Teaching kids to code is very much vogue at the moment. The much vaunted digital skills shortage isn’t just a nostalgic cry for help either; those vocal about their concern are easily matched by the number of initiatives designed to introduce a new, creative side of computer use for those who’ve never had a go.
This week, I took part in a Secondary School coding challenge as part of Heathrow Airport’s community outreach programme. With the Learning to Work team, groups of Year 8 pupils had to build a robot from LEGO’s Mindstorm set and program it to traverse a simple course while racing the other robots.
Each session starts with a briefing and then a fantastic, inspiring video from Code.org (embedded below and well-worth watching). In it, we hear from technical celebrities such as Mark Zuckerberg and Bill Gates talking about their coding experiences.
After this, the teams of four empty their zip bags and start building the robots. Of course, it would be tricky in the limited time available to teach the children a whole new programming language to get the robot to move, so instead, when the robot is built, they use the free Mindstorm NXT software that uses a simple drag-and-drop interface to put in the instructions.
Each instruction block can be customised with some parameters, such as angle of direction, speed and rotations (or duration of movement). It’s interesting to see how the kids approach this differently; the course requires a couple of turns from the robot, needing perhaps three or four instructions, but I noticed that some groups add dozens of instruction blocks.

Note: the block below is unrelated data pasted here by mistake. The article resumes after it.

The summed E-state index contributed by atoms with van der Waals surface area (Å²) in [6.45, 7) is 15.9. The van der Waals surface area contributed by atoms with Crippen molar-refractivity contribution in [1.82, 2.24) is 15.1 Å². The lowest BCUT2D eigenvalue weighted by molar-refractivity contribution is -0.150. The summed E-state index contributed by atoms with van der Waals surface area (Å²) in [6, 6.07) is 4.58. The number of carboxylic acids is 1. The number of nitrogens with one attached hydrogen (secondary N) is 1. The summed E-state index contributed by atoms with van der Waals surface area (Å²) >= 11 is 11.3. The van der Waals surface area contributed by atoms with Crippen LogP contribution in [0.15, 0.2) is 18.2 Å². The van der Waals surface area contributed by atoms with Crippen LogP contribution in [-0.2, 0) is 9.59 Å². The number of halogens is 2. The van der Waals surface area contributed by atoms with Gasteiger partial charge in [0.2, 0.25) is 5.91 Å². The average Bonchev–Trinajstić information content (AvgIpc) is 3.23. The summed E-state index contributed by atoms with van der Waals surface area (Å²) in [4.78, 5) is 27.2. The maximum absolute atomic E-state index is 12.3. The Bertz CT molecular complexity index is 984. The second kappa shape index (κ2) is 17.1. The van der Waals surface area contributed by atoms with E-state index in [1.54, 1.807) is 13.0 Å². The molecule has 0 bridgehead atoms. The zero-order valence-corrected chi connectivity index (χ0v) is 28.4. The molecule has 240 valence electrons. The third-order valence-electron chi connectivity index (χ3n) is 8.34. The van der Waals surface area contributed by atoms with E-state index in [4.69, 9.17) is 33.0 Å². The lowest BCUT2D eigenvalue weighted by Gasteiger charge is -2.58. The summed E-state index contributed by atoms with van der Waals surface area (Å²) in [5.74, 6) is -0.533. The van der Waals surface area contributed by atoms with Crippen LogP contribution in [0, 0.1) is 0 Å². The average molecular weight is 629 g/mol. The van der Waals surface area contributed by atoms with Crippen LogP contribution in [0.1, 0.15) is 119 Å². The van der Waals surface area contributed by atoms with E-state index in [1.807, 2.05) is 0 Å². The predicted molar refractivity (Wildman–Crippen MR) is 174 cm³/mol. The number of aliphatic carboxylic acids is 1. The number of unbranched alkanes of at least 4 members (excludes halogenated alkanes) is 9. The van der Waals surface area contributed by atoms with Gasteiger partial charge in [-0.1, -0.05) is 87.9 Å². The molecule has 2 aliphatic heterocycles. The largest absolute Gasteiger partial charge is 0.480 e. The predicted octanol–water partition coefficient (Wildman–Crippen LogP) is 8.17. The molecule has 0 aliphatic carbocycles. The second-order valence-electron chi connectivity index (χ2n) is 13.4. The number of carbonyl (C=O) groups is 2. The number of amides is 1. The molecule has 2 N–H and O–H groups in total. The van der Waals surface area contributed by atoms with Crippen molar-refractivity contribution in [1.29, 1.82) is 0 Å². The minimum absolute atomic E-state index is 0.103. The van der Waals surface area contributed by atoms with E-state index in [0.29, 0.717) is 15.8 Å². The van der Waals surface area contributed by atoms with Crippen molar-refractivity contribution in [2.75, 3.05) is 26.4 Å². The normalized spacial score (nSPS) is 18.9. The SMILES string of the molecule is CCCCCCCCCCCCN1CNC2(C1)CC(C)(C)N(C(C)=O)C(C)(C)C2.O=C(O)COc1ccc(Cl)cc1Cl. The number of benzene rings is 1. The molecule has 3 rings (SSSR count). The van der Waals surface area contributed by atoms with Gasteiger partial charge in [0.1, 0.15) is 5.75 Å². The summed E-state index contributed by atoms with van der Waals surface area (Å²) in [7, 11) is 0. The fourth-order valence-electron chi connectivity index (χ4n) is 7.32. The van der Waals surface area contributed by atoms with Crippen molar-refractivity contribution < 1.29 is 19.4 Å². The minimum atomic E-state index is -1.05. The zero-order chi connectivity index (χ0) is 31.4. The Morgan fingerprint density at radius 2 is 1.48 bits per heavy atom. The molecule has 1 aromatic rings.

Yet this behaviour is exactly the type of iterative process that software developers go through. Coding is about writing something, testing it, watching and recording the results, and then repeating. And that’s just what Year 8 did, hastily unplugging the robots, running across to the course, hitting the play button on the robot’s midrift and observing its behaviour.
While helping out where I could, I got talking to one of the teachers, John. He explained that what I remembered as Computer Studies in the 1990s gave way to ICT in the 2000s, which was more focused on developing business skills such as working with Word and Excel. However, this is gradually changing as we realise that those desktop capabilities, while useful, don’t really go deep enough into computer programming of any kind.
A further observation was the number of girls getting involved. The stereotype of coding being a boys-only pursuit is – thankfully – being challenged, and not before time. When I was at secondary school, morning break and lunchtimes provided free time for using the BBC computers and the participants were depressingly male-only for as long as I can remember.
The programmed LEGO Mindstorm robots racing along the course.
Chaos descends a little as the clock wears down and the five minute warning is given. It’s impressive how many teams cottoned on to the improvement iterations and in each of the two sessions, I was delighted to see one team get a robot across the finish line to win a prize. One team even got their robot to pirouette 180 degrees after crossing the line!
A simple show of hands at the end of the prize-giving suggested about a third of the audience would consider a STEM-based career. It’s perhaps too early to tell, but I genuinely hope some of them do. It was my teen years coding both at home and school that inspired me into software development and we need more youngsters to have a go too.